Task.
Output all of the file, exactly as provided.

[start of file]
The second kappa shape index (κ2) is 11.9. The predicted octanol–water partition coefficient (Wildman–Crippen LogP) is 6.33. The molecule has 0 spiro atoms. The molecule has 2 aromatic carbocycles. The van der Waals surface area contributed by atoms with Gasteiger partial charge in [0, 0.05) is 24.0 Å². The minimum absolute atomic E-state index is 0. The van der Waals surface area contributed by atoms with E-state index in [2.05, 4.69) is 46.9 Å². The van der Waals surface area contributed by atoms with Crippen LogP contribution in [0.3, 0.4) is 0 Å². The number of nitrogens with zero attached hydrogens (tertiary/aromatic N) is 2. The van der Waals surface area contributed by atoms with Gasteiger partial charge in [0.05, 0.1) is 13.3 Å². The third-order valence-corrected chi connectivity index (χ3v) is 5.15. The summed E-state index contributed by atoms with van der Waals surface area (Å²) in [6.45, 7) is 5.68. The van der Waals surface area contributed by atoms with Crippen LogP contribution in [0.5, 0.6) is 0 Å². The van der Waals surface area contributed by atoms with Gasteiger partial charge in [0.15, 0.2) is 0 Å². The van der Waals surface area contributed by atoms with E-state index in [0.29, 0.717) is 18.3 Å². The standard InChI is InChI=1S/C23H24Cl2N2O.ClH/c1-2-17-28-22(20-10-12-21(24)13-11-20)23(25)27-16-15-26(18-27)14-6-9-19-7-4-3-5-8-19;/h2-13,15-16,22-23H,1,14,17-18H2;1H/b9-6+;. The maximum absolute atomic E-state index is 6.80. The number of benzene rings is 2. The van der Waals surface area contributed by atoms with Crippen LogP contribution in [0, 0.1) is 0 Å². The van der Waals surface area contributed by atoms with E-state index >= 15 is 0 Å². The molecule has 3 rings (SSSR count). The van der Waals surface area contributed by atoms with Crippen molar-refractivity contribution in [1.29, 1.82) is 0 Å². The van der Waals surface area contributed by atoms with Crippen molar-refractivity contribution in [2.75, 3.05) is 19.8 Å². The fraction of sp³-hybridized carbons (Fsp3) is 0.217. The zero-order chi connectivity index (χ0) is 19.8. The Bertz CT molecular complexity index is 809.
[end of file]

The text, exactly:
The second kappa shape index (κ2) is 11.9. The predicted octanol–water partition coefficient (Wildman–Crippen LogP) is 6.33. The molecule has 0 spiro atoms. The molecule has 2 aromatic carbocycles. The van der Waals surface area contributed by atoms with Gasteiger partial charge in [0, 0.05) is 24.0 Å². The minimum absolute atomic E-state index is 0. The van der Waals surface area contributed by atoms with E-state index in [2.05, 4.69) is 46.9 Å². The van der Waals surface area contributed by atoms with Crippen LogP contribution in [0.3, 0.4) is 0 Å². The number of nitrogens with zero attached hydrogens (tertiary/aromatic N) is 2. The van der Waals surface area contributed by atoms with Gasteiger partial charge in [0.05, 0.1) is 13.3 Å². The third-order valence-corrected chi connectivity index (χ3v) is 5.15. The summed E-state index contributed by atoms with van der Waals surface area (Å²) in [6.45, 7) is 5.68. The van der Waals surface area contributed by atoms with Crippen LogP contribution in [0.5, 0.6) is 0 Å². The van der Waals surface area contributed by atoms with Gasteiger partial charge in [0.15, 0.2) is 0 Å². The van der Waals surface area contributed by atoms with E-state index in [0.29, 0.717) is 18.3 Å². The standard InChI is InChI=1S/C23H24Cl2N2O.ClH/c1-2-17-28-22(20-10-12-21(24)13-11-20)23(25)27-16-15-26(18-27)14-6-9-19-7-4-3-5-8-19;/h2-13,15-16,22-23H,1,14,17-18H2;1H/b9-6+;. The maximum absolute atomic E-state index is 6.80. The number of benzene rings is 2. The van der Waals surface area contributed by atoms with Crippen LogP contribution in [0, 0.1) is 0 Å². The van der Waals surface area contributed by atoms with E-state index >= 15 is 0 Å². The molecule has 3 rings (SSSR count). The van der Waals surface area contributed by atoms with Crippen molar-refractivity contribution in [1.29, 1.82) is 0 Å². The van der Waals surface area contributed by atoms with Crippen molar-refractivity contribution in [2.75, 3.05) is 19.8 Å². The fraction of sp³-hybridized carbons (Fsp3) is 0.217. The zero-order chi connectivity index (χ0) is 19.8. The Bertz CT molecular complexity index is 809.